of this region, especially compared with
MRNOHF and QAFF samples, may be due
to the children ingesting additional fluoride
from multiple sources (Leverett, 1982). Another consideration is that this city gets its
water from the Missouri River in contrast to
the shallow alluvial wells of the QAFF and
MRNOHF cities. One of the cities of the
MRMUGP also gets its water from the Missouri River, and the children of this city likewise have low prevalences of caries.
The children of the GDOHF and GDGP
have medium prevalences of caries; however,
there is a general trend for the children with
high prevalences to be in the Northwest and
those with low prevalences to be in the
Northeast and Southeast. Thus it would appear that caries prevalences for these children may be associated with glacial factors.
The children of the COSEOHF' have medium
prevalences of caries, yet they are at the high
end of this range. All of the cities that make
up this group, at the high end of the range,
are in the eastern part of the state. Two of
CARIES PREVALENCES IN MISSOURI
these cities are very near the QAFF and are
in areas of alluvial deposits. Thus alluvial
factors may be associated with the caries
prevalences for the children of these two cities. The other two cities are located within
the Flat River Lead Belt, where deposits of
cobalt, copper, lead, nickel, and zinc are
mined. One of these cities gets its water from
the Flat River, which flows through this mining area, a condition similar to that which
we described for the cities of the MSOHF
region.
The children of the DGDGP have a medium mean and a high proportion, despite
fluoride ingestion. In the three cities surveyed in this region, the waters are naturally
fluoridated with the following fluoride levels:
1.35, 2.03, and 2.04 ppm. We therefore suggest the possibility that geochemical factors
in this region are interfering with the actions
of fluoride.
89
Northwest have the highest prevalences,
with the children in the East having lower
prevalences and those in the Southeast the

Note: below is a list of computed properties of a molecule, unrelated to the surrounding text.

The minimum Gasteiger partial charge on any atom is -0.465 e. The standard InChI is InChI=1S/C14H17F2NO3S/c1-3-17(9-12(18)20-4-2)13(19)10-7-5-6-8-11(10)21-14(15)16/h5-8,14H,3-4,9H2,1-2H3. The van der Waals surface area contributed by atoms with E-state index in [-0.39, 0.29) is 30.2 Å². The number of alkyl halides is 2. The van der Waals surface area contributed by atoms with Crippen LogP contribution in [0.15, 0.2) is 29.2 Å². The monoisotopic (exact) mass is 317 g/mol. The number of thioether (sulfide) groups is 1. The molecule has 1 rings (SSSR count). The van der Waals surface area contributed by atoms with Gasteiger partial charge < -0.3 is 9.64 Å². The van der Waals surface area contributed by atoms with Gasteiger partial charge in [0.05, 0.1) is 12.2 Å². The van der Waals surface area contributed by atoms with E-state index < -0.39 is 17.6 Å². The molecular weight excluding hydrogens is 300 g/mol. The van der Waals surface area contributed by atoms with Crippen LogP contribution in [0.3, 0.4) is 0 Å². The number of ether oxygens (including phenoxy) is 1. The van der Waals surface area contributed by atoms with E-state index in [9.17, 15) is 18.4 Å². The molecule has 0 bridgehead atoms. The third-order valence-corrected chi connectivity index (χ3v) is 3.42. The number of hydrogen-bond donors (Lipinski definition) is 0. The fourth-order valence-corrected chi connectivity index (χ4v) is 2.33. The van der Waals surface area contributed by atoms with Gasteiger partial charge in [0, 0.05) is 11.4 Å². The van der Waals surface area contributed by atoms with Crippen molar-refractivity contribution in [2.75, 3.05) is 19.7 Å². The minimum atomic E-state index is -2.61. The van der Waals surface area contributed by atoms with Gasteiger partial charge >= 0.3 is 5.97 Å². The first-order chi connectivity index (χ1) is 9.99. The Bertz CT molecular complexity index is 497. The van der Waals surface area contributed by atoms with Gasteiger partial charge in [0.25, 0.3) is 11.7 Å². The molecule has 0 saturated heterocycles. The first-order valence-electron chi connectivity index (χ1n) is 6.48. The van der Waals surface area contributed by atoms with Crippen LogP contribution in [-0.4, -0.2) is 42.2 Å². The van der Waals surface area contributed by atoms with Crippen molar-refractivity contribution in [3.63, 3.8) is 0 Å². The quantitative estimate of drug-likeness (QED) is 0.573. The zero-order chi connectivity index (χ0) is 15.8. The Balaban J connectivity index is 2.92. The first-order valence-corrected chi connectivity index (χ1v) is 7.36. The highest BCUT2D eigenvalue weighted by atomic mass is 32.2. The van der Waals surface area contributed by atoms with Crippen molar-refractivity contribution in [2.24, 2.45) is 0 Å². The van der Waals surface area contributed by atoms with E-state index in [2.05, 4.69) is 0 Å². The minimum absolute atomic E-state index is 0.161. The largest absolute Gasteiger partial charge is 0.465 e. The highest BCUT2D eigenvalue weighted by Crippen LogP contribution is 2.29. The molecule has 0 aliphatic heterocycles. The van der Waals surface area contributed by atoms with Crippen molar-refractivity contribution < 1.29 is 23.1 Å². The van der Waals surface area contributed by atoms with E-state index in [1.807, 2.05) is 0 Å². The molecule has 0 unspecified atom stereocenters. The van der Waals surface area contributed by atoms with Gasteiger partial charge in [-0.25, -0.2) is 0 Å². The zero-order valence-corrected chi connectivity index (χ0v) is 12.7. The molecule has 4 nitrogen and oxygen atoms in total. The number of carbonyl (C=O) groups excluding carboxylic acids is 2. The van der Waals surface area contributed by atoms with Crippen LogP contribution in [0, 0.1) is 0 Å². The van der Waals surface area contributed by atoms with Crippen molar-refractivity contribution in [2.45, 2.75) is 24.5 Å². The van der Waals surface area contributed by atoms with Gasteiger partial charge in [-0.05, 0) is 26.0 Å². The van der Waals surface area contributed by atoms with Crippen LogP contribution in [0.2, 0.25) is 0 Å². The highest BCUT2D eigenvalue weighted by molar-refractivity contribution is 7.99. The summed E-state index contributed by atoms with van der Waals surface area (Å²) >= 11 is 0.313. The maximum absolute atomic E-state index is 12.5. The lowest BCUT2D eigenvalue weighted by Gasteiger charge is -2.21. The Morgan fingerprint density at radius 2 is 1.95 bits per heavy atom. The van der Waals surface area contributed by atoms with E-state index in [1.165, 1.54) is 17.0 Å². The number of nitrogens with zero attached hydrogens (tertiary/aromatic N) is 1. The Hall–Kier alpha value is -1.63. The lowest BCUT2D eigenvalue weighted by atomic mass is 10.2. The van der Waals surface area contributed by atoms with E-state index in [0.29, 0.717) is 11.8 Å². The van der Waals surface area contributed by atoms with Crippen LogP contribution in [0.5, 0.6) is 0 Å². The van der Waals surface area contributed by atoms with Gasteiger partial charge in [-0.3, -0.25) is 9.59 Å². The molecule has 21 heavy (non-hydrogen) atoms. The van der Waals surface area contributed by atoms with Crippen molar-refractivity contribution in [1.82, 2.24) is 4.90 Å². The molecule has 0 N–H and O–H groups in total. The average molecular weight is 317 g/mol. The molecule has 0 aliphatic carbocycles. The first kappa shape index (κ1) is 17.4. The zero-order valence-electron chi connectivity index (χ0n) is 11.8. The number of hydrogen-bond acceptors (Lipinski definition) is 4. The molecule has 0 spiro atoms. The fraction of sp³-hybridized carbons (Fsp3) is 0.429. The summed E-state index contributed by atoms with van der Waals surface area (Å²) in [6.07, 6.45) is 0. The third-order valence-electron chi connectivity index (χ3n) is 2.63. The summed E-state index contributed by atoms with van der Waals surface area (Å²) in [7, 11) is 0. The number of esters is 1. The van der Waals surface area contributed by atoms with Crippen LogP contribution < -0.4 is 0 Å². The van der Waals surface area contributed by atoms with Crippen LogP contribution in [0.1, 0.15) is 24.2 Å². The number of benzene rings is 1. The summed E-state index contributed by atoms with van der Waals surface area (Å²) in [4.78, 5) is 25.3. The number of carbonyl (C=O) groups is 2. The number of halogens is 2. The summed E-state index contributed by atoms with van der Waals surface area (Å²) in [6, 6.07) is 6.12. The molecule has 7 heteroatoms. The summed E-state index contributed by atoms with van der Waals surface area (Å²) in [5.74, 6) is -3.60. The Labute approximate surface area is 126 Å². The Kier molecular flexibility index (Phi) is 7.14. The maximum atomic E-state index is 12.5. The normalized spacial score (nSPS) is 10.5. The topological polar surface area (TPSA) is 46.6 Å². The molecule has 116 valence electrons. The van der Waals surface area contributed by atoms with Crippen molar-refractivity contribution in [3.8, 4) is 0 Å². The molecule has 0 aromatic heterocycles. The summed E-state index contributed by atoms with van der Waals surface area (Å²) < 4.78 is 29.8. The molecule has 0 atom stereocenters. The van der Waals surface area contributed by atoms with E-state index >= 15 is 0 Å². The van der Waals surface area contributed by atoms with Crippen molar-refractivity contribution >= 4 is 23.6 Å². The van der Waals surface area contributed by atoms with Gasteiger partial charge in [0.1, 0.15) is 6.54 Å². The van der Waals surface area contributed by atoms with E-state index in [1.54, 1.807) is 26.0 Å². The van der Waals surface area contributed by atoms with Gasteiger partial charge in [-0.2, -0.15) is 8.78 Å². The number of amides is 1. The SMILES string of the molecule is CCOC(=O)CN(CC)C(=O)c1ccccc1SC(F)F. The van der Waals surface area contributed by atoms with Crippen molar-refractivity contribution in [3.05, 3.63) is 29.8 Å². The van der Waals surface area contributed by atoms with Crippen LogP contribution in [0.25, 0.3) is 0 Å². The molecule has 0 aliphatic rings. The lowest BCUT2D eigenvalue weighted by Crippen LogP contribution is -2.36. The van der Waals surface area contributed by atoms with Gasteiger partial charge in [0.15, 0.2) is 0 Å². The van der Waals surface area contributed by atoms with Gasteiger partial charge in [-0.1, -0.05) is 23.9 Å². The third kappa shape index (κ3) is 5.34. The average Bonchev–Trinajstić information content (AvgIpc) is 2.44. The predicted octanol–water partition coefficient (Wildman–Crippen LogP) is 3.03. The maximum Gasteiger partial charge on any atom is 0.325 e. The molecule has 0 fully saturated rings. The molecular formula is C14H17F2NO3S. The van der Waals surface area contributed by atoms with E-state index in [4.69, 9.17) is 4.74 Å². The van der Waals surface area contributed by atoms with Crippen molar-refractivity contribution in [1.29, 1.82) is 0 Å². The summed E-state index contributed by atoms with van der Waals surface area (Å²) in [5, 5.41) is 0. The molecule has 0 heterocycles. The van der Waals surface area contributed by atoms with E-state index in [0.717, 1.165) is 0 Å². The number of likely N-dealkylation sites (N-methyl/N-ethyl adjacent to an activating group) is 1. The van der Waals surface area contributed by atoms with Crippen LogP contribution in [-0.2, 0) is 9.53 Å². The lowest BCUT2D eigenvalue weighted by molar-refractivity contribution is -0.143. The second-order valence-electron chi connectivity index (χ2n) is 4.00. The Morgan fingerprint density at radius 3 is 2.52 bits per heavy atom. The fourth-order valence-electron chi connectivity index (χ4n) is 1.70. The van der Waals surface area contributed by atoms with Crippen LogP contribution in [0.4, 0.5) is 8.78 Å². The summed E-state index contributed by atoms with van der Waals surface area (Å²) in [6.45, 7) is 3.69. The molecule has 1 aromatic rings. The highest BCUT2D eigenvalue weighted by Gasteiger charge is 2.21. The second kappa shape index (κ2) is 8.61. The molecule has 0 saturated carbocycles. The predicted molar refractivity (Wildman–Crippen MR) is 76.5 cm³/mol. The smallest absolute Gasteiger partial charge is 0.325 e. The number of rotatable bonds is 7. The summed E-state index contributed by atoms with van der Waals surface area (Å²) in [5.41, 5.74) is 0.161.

lowest. The children of the COSEOHF have
a medium amount of caries; all of the cities,
however, in which children were surveyed
are from the eastern part of the state. Two of
these are near the QAFF, and two are within
the Flat River Lead Belt. Table 5 is a list of
the caries prevalences for the children drinking optimally fluoridated water. Summary
information concerning the regions is also
given.
Optimally versus suboptimally fluoridated
water
The second grade children of the QAFF
and the COSEOHF' who are drinking optimally fluoridated water have higher caries
prevalences than those children who are
drinking suboptimally fluoridated water (Table 3). The cities that were surveyed for the
Sixth graders drinking optimally
second graders of the COSEOHF were all in
fluoridated water
the eastern part of the state either near or
We further suggest that for sixth graders on the alluvial deposits of the Mississippi
drinking optimally fluoridated water there River or in a mining area. The cities of the
may be factors in the DGDGP and QAFF QAFF are all located on the alluvium of the
that are interfering with the caries-protec- Mississippi River. We suggest that there are
tive effects of fluoride. These factors do not factors in the alluvial deposits of the Mississeem to be affecting caries prevalences in the sippi embayment in the southeast corner of
MRMOHF, MRNOHF, and MRMUGP. The the state of Missouri that may be interfering
sample sizes for the MRNOHF and with the caries-beneficial effects of fluoride.
MRMUGP are small (N < 32); thus we are The same factors may also be antagonizing
cautious in reaching conclusions based on the actions of fluoride in the eastern part of
the results from these two regions, although the COSEOHF' and in the DGDGP.
we would have expected higher prevalences.
We knew only whether a child was drinkIn addition, the children of the MRMOHF ing optimally or suboptimally fluoridated
and MRMUGP live in cities that are within water. Knowledge of the precise levels of fluthe natural-fluoride belt. The same thing oride would be important if there were small